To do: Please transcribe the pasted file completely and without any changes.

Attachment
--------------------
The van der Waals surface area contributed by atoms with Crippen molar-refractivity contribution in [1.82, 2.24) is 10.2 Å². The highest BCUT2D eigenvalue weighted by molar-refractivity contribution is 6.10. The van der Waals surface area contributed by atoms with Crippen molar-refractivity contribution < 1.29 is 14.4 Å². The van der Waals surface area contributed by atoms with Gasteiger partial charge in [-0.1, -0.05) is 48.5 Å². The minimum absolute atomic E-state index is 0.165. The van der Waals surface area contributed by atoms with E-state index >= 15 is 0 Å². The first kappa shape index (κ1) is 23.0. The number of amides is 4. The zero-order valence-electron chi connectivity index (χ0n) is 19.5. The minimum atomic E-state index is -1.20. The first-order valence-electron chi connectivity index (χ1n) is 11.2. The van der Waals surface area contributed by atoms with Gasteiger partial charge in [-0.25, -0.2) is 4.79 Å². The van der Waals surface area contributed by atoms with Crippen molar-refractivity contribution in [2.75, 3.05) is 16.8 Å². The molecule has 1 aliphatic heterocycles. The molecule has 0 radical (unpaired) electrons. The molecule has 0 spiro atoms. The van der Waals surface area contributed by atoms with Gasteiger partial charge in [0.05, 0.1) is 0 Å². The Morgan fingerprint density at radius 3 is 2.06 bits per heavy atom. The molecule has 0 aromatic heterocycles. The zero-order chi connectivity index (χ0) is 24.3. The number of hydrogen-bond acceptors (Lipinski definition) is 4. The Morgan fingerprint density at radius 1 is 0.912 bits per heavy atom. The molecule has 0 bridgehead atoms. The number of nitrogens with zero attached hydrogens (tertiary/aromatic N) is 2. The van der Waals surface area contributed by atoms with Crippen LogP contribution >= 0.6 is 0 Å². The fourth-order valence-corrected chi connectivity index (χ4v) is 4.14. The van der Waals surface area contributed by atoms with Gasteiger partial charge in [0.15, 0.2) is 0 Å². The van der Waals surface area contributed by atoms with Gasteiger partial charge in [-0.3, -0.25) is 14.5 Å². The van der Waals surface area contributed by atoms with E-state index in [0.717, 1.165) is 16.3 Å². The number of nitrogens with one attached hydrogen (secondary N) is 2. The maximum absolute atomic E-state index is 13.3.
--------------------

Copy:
The van der Waals surface area contributed by atoms with Crippen molar-refractivity contribution in [1.82, 2.24) is 10.2 Å². The highest BCUT2D eigenvalue weighted by molar-refractivity contribution is 6.10. The van der Waals surface area contributed by atoms with Crippen molar-refractivity contribution < 1.29 is 14.4 Å². The van der Waals surface area contributed by atoms with Gasteiger partial charge in [-0.1, -0.05) is 48.5 Å². The minimum absolute atomic E-state index is 0.165. The van der Waals surface area contributed by atoms with E-state index >= 15 is 0 Å². The first kappa shape index (κ1) is 23.0. The number of amides is 4. The zero-order valence-electron chi connectivity index (χ0n) is 19.5. The minimum atomic E-state index is -1.20. The first-order valence-electron chi connectivity index (χ1n) is 11.2. The van der Waals surface area contributed by atoms with Gasteiger partial charge in [-0.25, -0.2) is 4.79 Å². The van der Waals surface area contributed by atoms with Crippen molar-refractivity contribution in [2.75, 3.05) is 16.8 Å². The molecule has 1 aliphatic heterocycles. The molecule has 0 radical (unpaired) electrons. The molecule has 0 spiro atoms. The van der Waals surface area contributed by atoms with Gasteiger partial charge in [0.05, 0.1) is 0 Å². The Morgan fingerprint density at radius 3 is 2.06 bits per heavy atom. The molecule has 0 aromatic heterocycles. The zero-order chi connectivity index (χ0) is 24.3. The number of hydrogen-bond acceptors (Lipinski definition) is 4. The Morgan fingerprint density at radius 1 is 0.912 bits per heavy atom. The molecule has 0 bridgehead atoms. The number of nitrogens with zero attached hydrogens (tertiary/aromatic N) is 2. The van der Waals surface area contributed by atoms with Crippen LogP contribution >= 0.6 is 0 Å². The fourth-order valence-corrected chi connectivity index (χ4v) is 4.14. The van der Waals surface area contributed by atoms with Gasteiger partial charge in [0.15, 0.2) is 0 Å². The van der Waals surface area contributed by atoms with Gasteiger partial charge in [-0.3, -0.25) is 14.5 Å². The van der Waals surface area contributed by atoms with E-state index in [0.717, 1.165) is 16.3 Å². The number of nitrogens with one attached hydrogen (secondary N) is 2. The maximum absolute atomic E-state index is 13.3.